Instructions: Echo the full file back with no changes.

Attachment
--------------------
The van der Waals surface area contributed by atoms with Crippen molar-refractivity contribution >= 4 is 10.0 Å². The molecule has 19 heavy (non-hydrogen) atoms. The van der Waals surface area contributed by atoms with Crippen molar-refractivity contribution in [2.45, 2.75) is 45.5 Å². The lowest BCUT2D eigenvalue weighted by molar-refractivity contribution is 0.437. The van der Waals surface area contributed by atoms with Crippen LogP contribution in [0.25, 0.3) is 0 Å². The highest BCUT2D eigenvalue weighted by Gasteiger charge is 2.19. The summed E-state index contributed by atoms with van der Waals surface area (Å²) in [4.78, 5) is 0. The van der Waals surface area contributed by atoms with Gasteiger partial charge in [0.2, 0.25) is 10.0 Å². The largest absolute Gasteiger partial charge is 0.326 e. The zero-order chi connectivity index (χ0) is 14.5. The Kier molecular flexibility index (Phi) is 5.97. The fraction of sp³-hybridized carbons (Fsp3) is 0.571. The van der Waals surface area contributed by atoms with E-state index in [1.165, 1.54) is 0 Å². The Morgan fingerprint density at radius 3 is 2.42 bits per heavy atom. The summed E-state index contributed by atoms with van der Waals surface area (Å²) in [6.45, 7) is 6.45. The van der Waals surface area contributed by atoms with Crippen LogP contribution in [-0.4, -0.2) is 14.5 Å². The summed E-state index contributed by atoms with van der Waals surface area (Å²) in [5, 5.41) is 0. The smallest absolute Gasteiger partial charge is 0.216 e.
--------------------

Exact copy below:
The van der Waals surface area contributed by atoms with Crippen molar-refractivity contribution >= 4 is 10.0 Å². The molecule has 19 heavy (non-hydrogen) atoms. The van der Waals surface area contributed by atoms with Crippen molar-refractivity contribution in [2.45, 2.75) is 45.5 Å². The lowest BCUT2D eigenvalue weighted by molar-refractivity contribution is 0.437. The van der Waals surface area contributed by atoms with Crippen LogP contribution in [0.25, 0.3) is 0 Å². The highest BCUT2D eigenvalue weighted by Gasteiger charge is 2.19. The summed E-state index contributed by atoms with van der Waals surface area (Å²) in [4.78, 5) is 0. The van der Waals surface area contributed by atoms with Gasteiger partial charge in [0.2, 0.25) is 10.0 Å². The largest absolute Gasteiger partial charge is 0.326 e. The zero-order chi connectivity index (χ0) is 14.5. The Kier molecular flexibility index (Phi) is 5.97. The fraction of sp³-hybridized carbons (Fsp3) is 0.571. The van der Waals surface area contributed by atoms with E-state index in [1.165, 1.54) is 0 Å². The Morgan fingerprint density at radius 3 is 2.42 bits per heavy atom. The summed E-state index contributed by atoms with van der Waals surface area (Å²) in [6.45, 7) is 6.45. The van der Waals surface area contributed by atoms with Crippen LogP contribution in [-0.4, -0.2) is 14.5 Å². The summed E-state index contributed by atoms with van der Waals surface area (Å²) in [5, 5.41) is 0. The smallest absolute Gasteiger partial charge is 0.216 e.